Garnishments against employees place a greater burden on payroll personnel, but are generally something that most employers have learned to manage. You do the calculations, make the withholding, and then send the money and the garnishment answer to the court. Yet companies with Georgia employees now have an additional hurdle when responding to garnishment actions – working with attorneys.

Every individual has the right to represent himself or herself in court. Yet corporations, limited liability companies, and the like are not individuals; they are artificial entities created under state law. Thus, while corporations act through individuals, no one individual can embody the corporation. As a result, corporations appearing in superior and state courts in Georgia must be represented by an attorney (although they may be represented in magistrate court by their non-attorney officers or managers). Although this requirement has existed for many years, it has generally not been applied in the context of garnishments.

That changed on September 12, 2011, when the Supreme Court of Georgia adopted a state bar advisory opinion on the subject. According to that opinion, a garnishment is a legal proceeding, just like any other lawsuit, and requires the filing of an answer to prevent the entry of a default judgment. As a result, a corporation's response to a garnishment issued in a Georgia superior or state court must be filed by an attorney who is licensed to practice in Georgia. According to the advisory opinion, a non-attorney who signs such an answer on behalf of a corporation or other non-individual business entity has engaged in the unauthorized practice of law.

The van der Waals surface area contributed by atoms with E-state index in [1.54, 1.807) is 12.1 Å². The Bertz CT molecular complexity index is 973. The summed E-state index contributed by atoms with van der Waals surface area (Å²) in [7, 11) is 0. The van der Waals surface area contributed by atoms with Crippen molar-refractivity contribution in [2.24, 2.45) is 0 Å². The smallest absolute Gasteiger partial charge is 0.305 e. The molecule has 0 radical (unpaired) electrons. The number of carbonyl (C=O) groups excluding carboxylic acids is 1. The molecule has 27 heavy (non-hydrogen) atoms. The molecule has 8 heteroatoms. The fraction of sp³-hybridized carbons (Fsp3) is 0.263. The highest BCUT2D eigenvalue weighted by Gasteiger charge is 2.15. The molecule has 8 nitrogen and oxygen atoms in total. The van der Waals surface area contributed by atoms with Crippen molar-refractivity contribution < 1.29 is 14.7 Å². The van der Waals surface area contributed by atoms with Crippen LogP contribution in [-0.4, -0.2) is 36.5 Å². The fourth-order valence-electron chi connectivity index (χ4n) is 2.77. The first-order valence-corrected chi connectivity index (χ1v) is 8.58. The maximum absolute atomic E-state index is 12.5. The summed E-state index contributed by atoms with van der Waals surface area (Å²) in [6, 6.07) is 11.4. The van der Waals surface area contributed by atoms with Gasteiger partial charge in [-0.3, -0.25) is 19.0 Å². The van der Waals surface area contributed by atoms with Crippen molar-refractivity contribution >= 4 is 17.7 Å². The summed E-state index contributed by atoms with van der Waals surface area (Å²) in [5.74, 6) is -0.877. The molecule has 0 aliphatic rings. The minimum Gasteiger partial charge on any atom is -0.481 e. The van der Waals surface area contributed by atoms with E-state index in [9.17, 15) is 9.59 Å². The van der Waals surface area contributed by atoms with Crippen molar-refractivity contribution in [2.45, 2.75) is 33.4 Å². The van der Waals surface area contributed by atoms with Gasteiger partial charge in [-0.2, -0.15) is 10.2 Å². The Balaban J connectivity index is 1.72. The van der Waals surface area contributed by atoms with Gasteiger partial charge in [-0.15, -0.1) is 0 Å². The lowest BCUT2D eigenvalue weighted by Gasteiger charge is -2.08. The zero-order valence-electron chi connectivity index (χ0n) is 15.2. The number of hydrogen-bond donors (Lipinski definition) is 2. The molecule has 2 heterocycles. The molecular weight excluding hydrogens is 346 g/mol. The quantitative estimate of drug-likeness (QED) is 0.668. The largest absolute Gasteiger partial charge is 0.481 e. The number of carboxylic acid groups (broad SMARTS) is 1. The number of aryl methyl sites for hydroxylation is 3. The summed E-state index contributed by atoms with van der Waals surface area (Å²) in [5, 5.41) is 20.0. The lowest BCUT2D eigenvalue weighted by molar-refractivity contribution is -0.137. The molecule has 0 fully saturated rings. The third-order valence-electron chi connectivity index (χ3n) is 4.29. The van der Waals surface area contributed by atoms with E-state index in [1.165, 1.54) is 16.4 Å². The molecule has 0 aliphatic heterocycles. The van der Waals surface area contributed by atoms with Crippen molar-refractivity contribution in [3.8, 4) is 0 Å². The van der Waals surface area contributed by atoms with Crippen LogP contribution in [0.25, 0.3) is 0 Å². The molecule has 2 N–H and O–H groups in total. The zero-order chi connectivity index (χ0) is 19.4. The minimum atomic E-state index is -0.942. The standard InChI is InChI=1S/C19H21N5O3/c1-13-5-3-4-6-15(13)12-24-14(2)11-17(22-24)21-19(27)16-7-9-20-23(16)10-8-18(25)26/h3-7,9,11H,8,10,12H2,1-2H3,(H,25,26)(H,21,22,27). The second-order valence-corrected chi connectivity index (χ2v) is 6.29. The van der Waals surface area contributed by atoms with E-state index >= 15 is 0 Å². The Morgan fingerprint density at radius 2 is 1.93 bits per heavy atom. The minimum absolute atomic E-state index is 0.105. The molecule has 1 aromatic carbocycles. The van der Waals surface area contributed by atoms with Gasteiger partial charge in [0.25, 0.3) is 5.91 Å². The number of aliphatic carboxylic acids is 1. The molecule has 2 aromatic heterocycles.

The risk of ignoring this requirement is two-fold. First, the non-attorney who signs a garnishment answer on behalf of a corporation subjects himself or herself to criminal and civil penalties. Second, the court may strike an answer filed by a non-attorney and enter a default judgment against the company, which could render the company liable for the entire debt and not just the amount it would otherwise have withheld in garnishment.

The Georgia business community and others are hopeful that this requirement will be short-lived. In fact, when the Supreme Court adopted this opinion, Justice David Nahmias issued a concurring opinion noting the possibility of removing this requirement through legislation and said that Georgia businesses "should understand that today's decision leaves them free to seek such a remedy from . . . the General Assembly." But until that happens, Georgia employers who are called on to answer garnishments in superior or state court must enlist the aid of inside or outside counsel licensed in Georgia.